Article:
His coaching style was similarly dynamic, shall we say. His hoarse voice could be heard across any field in the universe. He could also whistle like a groundhog on steroids. Plus he’d show up on the course at unexpected moments cheering you on as if it were the last step you would ever take on earth. Running for Trent sometimes felt like you were running from Trent.
Yet he also loved the team concept so much that he found ways to bring us together that few other coaches could manage. When we started the cross country season in 1973, there was a unique chemistry going on, because I’d arrived in town to provide a lead runner after Greg Birk graduated, My newfound friend Paul Morlock ditched football to become a cross country runner. We also had Marty VanAcker, a tough runner with black Elvis Costello glasses who was so consistent that he kept me honest every race. Kevin Webster was the wry counterpart of VanAcker, a tall and olive-skinned runner with quiet determination. John (Jack) Brandli was the energetic soul of the team, and Rob Walker brought the camaraderie of Who songs to the locker room showers. Entering the season in 1973, we didn’t know what lay ahead. But it felt like something special was going on.
Trent ran around the school campus as we did our workouts. He carried a stopwatch with him at all times and was even known to toss it at us if we were lagging in workouts. He often sported plaid pants and wore a St. Charles jacket of one kind or another everywhere he went. His presence in the regional cross country scene was well-known to other programs by all these trademarks. He was unafraid to talk up the opposing coach or pass along a competitive word if he felt it might give us some sort of advantage. Trent truly was a force of nature.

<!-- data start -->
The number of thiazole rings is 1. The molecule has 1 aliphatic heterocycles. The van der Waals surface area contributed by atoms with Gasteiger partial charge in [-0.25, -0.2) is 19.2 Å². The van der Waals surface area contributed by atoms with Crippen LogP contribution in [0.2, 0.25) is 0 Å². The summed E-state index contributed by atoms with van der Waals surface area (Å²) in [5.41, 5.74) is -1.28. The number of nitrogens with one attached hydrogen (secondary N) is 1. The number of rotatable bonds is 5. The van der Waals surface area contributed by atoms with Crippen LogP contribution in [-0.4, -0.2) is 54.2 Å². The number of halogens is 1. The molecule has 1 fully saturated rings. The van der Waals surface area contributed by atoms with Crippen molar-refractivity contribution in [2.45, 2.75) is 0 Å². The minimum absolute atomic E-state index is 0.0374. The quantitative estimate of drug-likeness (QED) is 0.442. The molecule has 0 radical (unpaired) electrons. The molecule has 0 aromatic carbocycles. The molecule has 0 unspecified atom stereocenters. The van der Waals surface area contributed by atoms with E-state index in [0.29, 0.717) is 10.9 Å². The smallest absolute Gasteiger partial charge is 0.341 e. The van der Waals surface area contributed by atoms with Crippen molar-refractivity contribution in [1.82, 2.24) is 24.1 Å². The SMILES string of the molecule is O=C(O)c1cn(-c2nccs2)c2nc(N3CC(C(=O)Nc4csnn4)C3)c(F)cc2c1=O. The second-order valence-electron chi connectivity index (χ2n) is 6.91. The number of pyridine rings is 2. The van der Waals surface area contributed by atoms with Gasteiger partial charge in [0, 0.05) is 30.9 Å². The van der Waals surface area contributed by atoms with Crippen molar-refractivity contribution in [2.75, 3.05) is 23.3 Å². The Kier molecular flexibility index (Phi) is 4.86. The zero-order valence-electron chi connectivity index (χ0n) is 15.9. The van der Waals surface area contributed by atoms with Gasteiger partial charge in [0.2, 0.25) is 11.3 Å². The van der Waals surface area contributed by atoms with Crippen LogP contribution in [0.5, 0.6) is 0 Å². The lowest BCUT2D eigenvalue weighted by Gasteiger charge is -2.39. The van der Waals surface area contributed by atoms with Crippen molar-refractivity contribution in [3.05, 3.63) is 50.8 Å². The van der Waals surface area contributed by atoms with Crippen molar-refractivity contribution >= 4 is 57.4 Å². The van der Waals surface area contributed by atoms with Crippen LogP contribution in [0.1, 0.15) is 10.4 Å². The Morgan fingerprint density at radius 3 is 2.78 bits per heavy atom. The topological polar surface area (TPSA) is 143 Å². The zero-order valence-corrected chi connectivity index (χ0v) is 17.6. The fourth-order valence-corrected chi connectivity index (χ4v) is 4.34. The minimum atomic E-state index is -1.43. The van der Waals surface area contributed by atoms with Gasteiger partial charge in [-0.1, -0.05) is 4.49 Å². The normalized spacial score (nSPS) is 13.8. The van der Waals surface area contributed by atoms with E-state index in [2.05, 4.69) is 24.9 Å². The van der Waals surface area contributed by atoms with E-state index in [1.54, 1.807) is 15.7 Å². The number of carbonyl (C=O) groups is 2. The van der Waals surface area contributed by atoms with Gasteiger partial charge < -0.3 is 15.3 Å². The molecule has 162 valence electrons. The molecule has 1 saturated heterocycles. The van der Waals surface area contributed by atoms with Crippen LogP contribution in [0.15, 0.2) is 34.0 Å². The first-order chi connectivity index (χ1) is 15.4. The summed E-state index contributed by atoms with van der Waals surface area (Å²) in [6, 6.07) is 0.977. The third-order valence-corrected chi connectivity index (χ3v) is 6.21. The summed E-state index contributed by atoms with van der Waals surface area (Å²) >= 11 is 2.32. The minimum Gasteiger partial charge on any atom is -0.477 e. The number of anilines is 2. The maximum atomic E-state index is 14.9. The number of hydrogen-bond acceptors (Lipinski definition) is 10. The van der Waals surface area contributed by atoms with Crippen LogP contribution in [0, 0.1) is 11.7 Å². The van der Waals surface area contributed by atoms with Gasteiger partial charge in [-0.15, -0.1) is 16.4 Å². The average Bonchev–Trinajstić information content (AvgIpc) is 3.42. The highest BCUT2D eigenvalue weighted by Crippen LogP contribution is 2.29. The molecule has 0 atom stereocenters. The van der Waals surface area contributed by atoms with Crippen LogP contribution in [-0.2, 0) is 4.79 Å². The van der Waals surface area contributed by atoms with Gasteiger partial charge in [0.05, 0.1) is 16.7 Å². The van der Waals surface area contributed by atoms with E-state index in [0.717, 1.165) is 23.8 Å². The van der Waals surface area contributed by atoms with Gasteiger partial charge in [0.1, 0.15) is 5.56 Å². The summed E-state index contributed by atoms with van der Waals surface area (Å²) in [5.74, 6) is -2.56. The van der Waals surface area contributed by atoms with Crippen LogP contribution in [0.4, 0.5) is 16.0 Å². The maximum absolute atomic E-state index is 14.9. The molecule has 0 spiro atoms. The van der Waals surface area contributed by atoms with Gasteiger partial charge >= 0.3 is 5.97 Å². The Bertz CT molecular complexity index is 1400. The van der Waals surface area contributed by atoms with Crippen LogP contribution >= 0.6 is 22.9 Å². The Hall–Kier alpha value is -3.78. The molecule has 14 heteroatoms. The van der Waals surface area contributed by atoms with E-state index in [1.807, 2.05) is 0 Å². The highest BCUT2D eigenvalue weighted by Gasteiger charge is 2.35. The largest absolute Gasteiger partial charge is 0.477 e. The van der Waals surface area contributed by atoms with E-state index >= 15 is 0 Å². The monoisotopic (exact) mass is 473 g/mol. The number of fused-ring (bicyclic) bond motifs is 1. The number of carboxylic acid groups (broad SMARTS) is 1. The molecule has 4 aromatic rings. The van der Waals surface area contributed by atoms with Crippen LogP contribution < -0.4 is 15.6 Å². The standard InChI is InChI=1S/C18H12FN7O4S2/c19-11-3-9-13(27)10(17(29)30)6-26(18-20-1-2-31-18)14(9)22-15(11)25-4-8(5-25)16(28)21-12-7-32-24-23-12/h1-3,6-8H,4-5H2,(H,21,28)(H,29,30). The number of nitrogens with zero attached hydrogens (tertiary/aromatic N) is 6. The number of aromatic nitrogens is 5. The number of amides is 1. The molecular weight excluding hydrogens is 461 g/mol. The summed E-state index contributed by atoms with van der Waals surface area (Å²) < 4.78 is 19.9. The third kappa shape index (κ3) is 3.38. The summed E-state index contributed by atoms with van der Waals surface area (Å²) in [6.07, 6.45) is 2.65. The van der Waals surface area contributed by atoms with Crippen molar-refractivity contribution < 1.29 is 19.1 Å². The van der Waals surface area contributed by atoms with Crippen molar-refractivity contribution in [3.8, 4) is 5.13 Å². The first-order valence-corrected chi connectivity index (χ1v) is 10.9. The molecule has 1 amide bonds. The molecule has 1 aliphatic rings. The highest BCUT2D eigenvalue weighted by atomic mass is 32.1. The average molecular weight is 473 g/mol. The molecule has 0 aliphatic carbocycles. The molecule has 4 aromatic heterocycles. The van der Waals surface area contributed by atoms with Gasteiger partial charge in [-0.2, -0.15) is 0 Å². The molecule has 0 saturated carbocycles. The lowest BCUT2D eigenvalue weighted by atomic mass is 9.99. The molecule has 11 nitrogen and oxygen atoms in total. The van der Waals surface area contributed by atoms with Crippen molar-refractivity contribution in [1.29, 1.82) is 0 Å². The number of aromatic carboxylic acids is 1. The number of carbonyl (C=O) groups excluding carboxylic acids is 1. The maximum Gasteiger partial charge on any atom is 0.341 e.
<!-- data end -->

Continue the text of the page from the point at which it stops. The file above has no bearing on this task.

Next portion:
A coach’s coach
However, he was also consulted by coaches from other schools, including Batavia’s coach Joe Yagel, whose top runner Tom Burridge had transferred from Hersey high school that year. Trent knew Burridge from summer track racing and other connections, so he helped Yagel guide Burridge through training. As a runner, I understood that Tom stood at a different level than I in terms of ability. That’s why I never objected to Trent offering to help Burridge in any way. Trouble was, Tom’s presence in Batavia raised the quality of that program through his talent and determination. Like I said, Trent’s force of nature approach sometimes had reverse consequences.